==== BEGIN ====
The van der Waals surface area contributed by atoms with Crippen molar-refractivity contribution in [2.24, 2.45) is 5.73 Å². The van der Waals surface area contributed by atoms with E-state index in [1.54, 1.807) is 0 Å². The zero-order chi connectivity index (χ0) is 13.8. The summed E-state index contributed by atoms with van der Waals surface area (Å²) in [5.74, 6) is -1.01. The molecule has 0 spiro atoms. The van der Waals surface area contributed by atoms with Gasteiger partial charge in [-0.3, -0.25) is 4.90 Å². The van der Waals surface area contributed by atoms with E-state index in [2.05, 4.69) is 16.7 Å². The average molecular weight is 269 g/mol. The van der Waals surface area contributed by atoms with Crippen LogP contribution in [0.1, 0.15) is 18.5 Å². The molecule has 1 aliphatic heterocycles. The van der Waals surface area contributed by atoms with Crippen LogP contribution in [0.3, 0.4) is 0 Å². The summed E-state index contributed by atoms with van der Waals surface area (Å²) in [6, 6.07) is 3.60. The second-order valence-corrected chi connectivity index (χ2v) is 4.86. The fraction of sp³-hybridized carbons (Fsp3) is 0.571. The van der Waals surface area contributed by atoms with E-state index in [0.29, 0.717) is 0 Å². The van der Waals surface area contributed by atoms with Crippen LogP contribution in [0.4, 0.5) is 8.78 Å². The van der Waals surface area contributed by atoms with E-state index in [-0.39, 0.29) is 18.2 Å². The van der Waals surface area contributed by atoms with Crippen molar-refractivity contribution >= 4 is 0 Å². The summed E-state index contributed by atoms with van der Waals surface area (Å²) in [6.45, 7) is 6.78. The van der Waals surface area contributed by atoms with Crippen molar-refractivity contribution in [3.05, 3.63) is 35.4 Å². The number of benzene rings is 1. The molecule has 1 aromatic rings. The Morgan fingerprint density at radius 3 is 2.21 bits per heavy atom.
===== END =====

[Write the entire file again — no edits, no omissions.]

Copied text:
The van der Waals surface area contributed by atoms with Crippen molar-refractivity contribution in [2.24, 2.45) is 5.73 Å². The van der Waals surface area contributed by atoms with E-state index in [1.54, 1.807) is 0 Å². The zero-order chi connectivity index (χ0) is 13.8. The summed E-state index contributed by atoms with van der Waals surface area (Å²) in [5.74, 6) is -1.01. The molecule has 0 spiro atoms. The van der Waals surface area contributed by atoms with Gasteiger partial charge in [-0.3, -0.25) is 4.90 Å². The van der Waals surface area contributed by atoms with E-state index in [2.05, 4.69) is 16.7 Å². The average molecular weight is 269 g/mol. The van der Waals surface area contributed by atoms with Crippen LogP contribution in [0.1, 0.15) is 18.5 Å². The molecule has 1 aliphatic heterocycles. The van der Waals surface area contributed by atoms with Crippen LogP contribution in [0.3, 0.4) is 0 Å². The summed E-state index contributed by atoms with van der Waals surface area (Å²) in [6, 6.07) is 3.60. The second-order valence-corrected chi connectivity index (χ2v) is 4.86. The fraction of sp³-hybridized carbons (Fsp3) is 0.571. The van der Waals surface area contributed by atoms with E-state index in [0.29, 0.717) is 0 Å². The van der Waals surface area contributed by atoms with Crippen LogP contribution in [0.4, 0.5) is 8.78 Å². The van der Waals surface area contributed by atoms with E-state index in [-0.39, 0.29) is 18.2 Å². The van der Waals surface area contributed by atoms with Crippen molar-refractivity contribution >= 4 is 0 Å². The summed E-state index contributed by atoms with van der Waals surface area (Å²) in [6.45, 7) is 6.78. The van der Waals surface area contributed by atoms with Crippen molar-refractivity contribution in [3.05, 3.63) is 35.4 Å². The number of benzene rings is 1. The molecule has 1 aromatic rings. The Morgan fingerprint density at radius 3 is 2.21 bits per heavy atom.